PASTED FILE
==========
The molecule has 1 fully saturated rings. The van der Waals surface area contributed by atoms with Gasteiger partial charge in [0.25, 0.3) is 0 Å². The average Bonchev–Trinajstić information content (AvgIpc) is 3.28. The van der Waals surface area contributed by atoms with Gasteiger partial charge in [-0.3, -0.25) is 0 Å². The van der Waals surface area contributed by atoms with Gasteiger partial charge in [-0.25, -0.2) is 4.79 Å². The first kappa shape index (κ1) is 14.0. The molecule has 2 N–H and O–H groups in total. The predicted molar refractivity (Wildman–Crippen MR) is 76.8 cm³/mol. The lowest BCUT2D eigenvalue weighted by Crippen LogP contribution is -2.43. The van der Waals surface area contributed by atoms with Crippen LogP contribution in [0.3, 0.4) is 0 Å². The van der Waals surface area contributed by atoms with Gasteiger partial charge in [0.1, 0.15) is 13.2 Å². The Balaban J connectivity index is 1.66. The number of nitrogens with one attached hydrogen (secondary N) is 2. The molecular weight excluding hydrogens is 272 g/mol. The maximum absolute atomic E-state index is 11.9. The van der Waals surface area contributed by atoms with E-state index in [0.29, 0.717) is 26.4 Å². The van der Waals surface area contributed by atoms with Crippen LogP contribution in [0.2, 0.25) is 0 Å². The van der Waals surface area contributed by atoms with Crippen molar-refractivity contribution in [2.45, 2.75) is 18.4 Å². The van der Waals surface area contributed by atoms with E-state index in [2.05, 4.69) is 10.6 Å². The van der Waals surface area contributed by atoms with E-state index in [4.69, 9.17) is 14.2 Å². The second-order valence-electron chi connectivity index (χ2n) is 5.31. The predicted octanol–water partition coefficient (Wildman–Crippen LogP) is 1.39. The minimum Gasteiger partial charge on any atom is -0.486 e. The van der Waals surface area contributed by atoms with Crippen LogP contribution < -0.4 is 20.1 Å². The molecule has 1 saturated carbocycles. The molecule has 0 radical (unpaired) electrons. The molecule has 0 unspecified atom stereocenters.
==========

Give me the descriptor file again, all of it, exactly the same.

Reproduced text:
The molecule has 1 fully saturated rings. The van der Waals surface area contributed by atoms with Gasteiger partial charge in [0.25, 0.3) is 0 Å². The average Bonchev–Trinajstić information content (AvgIpc) is 3.28. The van der Waals surface area contributed by atoms with Gasteiger partial charge in [-0.3, -0.25) is 0 Å². The van der Waals surface area contributed by atoms with Gasteiger partial charge in [-0.25, -0.2) is 4.79 Å². The first kappa shape index (κ1) is 14.0. The molecule has 2 N–H and O–H groups in total. The predicted molar refractivity (Wildman–Crippen MR) is 76.8 cm³/mol. The lowest BCUT2D eigenvalue weighted by Crippen LogP contribution is -2.43. The van der Waals surface area contributed by atoms with Crippen LogP contribution in [0.3, 0.4) is 0 Å². The van der Waals surface area contributed by atoms with Gasteiger partial charge in [0.1, 0.15) is 13.2 Å². The Balaban J connectivity index is 1.66. The number of nitrogens with one attached hydrogen (secondary N) is 2. The molecular weight excluding hydrogens is 272 g/mol. The maximum absolute atomic E-state index is 11.9. The van der Waals surface area contributed by atoms with E-state index in [0.29, 0.717) is 26.4 Å². The van der Waals surface area contributed by atoms with Crippen LogP contribution in [0.2, 0.25) is 0 Å². The van der Waals surface area contributed by atoms with Crippen molar-refractivity contribution in [2.45, 2.75) is 18.4 Å². The van der Waals surface area contributed by atoms with E-state index in [2.05, 4.69) is 10.6 Å². The van der Waals surface area contributed by atoms with E-state index in [4.69, 9.17) is 14.2 Å². The second-order valence-electron chi connectivity index (χ2n) is 5.31. The predicted octanol–water partition coefficient (Wildman–Crippen LogP) is 1.39. The minimum Gasteiger partial charge on any atom is -0.486 e. The van der Waals surface area contributed by atoms with Crippen LogP contribution < -0.4 is 20.1 Å². The molecule has 1 saturated carbocycles. The molecule has 0 radical (unpaired) electrons. The molecule has 0 unspecified atom stereocenters.